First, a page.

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Anaerobic bacteria make up a large part of the human body’s normal flora and generally do not cause infection. When usual skin and mucosal barriers are penetrated and in an anaerobic environment, these bacteria can behave as pathogens. Anaerobes grow aggressively in the body under anaerobic conditions and may possess a variety of virulence factors including capsules and extracellular enzymes. They also can develop resistance to antimicrobials by producing beta-lactamase and other modifying enzymes and by alterations in membrane permeability and structure of penicillin-binding proteins. Because anaerobic bacteria are a significant cause of human infection and they are often resistant to commonly used antimicrobials, susceptibility testing results are useful to clinicians.
Determining the in vitro susceptibility of anaerobic bacteria involved in human infections
A "susceptible" category result and a low minimum inhibitory concentration value indicate in vitro susceptibility of the organism to the antimicrobial tested.
In vitro susceptibility does not guarantee clinical response. Therefore, the decision to treat with a particular agent should not be based solely on the antimicrobial susceptibility testing result.
Results are reported as minimum inhibitory concentration (MIC) in mcg/mL and as susceptible, susceptible dose dependent, intermediate, or resistant according to the Clinical and Laboratory Standards Institute (CLSI) guidelines. Vancomycin, ciprofloxacin, and minocycline are reported as MIC values only (without interpretations).
The "susceptible" category implies that isolates are inhibited by the usually achievable concentrations of antimicrobial agent when the dosage recommended to treat the site of infection is used.
Susceptible-Dose Dependent (D):
The "susceptible-dose dependent" category implies that susceptibility of an isolate is dependent on the dosing regimen that is used in the patient. In order to achieve levels that are likely to be clinically effective against isolates for which the susceptibility testing results are in the D category, it is necessary to use a dosing regimen (ie, higher doses, more frequent doses, or both) that results in higher drug exposure than the dose that was used to establish the susceptible breakpoint. Consideration should be given to the maximum approved dosage regimen, because higher exposure gives the highest probability of adequate coverage of a D isolate. The drug label should be consulted for recommended doses and adjustment for organ function. The D category may be assigned when doses well above those used to calculate the susceptible breakpoint are approved and used clinically.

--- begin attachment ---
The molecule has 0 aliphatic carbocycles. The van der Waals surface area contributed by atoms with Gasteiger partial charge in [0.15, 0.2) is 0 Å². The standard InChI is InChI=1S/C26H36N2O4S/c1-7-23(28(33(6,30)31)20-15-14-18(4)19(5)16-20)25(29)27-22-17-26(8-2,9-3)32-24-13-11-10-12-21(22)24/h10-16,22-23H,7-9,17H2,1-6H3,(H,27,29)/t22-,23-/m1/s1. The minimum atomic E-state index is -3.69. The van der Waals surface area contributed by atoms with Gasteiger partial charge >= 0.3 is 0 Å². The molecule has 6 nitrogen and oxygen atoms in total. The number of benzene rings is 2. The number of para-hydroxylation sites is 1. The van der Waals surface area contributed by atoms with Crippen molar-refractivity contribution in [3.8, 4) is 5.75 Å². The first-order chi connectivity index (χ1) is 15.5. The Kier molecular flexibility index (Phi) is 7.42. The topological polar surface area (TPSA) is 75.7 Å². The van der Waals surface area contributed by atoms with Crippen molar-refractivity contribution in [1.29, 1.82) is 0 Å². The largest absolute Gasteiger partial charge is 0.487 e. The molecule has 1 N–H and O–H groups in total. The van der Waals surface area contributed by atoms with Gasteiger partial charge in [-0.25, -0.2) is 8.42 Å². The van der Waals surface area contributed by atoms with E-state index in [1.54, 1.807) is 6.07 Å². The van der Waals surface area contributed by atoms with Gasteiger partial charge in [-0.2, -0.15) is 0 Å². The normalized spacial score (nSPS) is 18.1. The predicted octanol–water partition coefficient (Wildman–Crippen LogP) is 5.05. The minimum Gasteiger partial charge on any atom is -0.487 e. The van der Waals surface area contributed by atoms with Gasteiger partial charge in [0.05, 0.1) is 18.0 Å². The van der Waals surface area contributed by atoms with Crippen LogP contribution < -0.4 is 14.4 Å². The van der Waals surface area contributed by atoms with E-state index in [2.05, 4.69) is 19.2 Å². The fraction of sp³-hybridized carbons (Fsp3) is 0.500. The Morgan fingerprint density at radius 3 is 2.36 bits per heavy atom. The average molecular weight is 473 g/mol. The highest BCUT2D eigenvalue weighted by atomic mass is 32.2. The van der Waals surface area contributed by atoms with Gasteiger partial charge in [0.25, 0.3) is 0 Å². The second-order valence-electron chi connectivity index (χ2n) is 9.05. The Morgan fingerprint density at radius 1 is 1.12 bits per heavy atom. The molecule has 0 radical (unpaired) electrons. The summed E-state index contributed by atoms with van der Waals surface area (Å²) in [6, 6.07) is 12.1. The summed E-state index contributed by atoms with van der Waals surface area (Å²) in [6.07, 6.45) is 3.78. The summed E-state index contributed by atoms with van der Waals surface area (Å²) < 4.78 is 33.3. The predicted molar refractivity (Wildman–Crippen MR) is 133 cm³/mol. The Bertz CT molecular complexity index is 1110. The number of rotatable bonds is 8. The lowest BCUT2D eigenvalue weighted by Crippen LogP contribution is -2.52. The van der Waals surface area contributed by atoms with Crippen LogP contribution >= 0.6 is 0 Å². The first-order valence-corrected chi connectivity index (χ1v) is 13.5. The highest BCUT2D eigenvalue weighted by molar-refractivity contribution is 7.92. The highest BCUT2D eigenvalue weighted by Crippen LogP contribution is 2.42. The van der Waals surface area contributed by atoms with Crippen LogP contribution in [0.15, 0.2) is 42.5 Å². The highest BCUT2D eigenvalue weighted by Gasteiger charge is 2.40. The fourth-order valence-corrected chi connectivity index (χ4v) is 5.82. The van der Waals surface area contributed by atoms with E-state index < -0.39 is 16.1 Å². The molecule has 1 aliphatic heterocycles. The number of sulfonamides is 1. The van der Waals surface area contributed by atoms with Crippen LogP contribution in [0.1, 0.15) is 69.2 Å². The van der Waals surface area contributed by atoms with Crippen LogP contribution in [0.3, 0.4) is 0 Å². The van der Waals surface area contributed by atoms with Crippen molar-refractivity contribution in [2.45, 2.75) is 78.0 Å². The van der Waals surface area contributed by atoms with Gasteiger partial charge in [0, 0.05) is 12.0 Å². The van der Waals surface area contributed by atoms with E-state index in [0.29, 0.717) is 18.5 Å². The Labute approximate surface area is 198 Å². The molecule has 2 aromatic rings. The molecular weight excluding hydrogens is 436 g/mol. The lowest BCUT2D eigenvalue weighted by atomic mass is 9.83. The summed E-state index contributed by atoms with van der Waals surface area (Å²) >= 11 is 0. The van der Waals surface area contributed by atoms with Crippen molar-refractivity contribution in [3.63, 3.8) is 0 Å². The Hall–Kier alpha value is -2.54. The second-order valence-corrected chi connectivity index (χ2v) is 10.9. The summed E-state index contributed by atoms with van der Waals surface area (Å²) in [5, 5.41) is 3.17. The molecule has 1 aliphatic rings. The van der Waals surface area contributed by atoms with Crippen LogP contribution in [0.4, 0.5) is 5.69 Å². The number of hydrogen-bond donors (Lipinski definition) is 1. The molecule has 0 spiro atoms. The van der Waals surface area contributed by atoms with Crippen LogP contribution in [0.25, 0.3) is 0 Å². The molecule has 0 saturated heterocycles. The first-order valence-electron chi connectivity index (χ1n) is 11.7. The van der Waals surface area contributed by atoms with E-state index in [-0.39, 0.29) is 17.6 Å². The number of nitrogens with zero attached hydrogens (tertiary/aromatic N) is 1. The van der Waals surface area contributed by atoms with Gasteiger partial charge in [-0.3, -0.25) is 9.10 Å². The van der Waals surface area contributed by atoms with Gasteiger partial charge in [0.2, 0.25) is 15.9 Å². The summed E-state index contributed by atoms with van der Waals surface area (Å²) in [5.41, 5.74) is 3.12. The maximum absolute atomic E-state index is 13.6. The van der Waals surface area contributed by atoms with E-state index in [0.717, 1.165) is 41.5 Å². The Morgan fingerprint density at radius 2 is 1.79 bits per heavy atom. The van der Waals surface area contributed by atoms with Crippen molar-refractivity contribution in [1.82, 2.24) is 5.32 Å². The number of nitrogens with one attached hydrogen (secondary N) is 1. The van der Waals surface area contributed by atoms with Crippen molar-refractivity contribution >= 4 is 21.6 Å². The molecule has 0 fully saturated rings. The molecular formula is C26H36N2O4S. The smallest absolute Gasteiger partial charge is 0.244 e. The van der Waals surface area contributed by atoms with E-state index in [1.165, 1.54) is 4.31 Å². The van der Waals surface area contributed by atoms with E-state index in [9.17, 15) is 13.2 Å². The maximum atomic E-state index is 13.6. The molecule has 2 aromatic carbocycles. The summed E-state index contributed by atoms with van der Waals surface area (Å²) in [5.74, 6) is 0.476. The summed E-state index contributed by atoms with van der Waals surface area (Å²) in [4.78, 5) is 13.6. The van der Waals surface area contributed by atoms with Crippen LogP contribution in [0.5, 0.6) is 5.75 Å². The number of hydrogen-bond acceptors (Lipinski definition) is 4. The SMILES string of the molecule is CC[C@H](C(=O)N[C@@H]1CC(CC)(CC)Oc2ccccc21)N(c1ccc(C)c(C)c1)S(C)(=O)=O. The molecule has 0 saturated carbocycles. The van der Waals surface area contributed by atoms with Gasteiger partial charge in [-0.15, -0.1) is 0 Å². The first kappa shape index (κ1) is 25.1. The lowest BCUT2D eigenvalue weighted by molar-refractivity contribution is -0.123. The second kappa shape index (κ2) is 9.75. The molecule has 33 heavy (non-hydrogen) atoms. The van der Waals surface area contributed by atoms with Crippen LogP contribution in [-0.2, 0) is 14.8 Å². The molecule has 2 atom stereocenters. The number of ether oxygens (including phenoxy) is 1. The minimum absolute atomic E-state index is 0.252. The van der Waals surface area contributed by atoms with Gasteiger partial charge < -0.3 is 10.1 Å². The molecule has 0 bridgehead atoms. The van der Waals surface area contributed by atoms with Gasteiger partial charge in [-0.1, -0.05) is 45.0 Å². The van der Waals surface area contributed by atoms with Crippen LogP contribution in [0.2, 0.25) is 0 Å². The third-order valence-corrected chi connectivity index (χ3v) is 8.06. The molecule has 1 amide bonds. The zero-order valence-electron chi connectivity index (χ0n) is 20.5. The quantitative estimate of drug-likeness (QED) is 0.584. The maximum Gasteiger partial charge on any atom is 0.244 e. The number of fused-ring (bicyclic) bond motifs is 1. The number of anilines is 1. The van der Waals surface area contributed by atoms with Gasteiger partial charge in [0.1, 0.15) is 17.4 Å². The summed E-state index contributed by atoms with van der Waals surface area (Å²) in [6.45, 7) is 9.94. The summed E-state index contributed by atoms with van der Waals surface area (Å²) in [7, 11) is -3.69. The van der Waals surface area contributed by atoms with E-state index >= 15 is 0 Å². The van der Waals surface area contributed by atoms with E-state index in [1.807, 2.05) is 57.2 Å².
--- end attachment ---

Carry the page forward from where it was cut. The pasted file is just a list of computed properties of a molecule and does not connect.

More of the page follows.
The "intermediate" category includes isolates with antimicrobial agent minimum inhibitory concentrations (MIC) that approach usually attainable blood and tissue levels, and for which response rates may be lower than for susceptible isolates. The intermediate category implies clinical efficacy in body sites where the drugs are physiologically concentrated or when a higher than normal dosage of a drug can be used. This category also includes a buffer zone, which should prevent small, uncontrolled, technical factors from causing major discrepancies in interpretations, especially for drugs with narrow pharmacotoxicity margins.
The "resistant" category implies that the isolates are not inhibited by the usually achievable concentrations of the agent with normal dosage schedules and/or that demonstrate MICs that fall in the range where specific microbial resistance mechanisms are likely, and clinical efficacy of the agent against the isolate has not been reliably shown in treatment studies.
The "nonsusceptible" category is used for isolates for which only a susceptible interpretive criterion has been designated because of the absence or rare occurrence of resistant strains. Isolates for which the antimicrobial agent MICs are above the value indicated for the susceptible breakpoint is reported as nonsusceptible.
Note: An isolate that is interpreted as nonsusceptible does not necessarily mean that the isolate has a resistance mechanism. It is possible that isolates with MICs above the susceptible breakpoint that lack resistance mechanisms may be encountered within the wild-type distribution subsequent to the time the susceptible-only breakpoint was set.(CLSI. Performance Standards for Antimicrobial Susceptibility Testing; Twenty-Fifth Informational Supplement. CLSI document M100-S25. Wayne, PA: Clinical and Laboratory Standards Institute; 2015)
Rosenblatt JE, Brook I: Clinical relevance of susceptibility testing of anaerobic bacteria. Clin Infect Dis 1993;16(Suppl 4):S446-S448.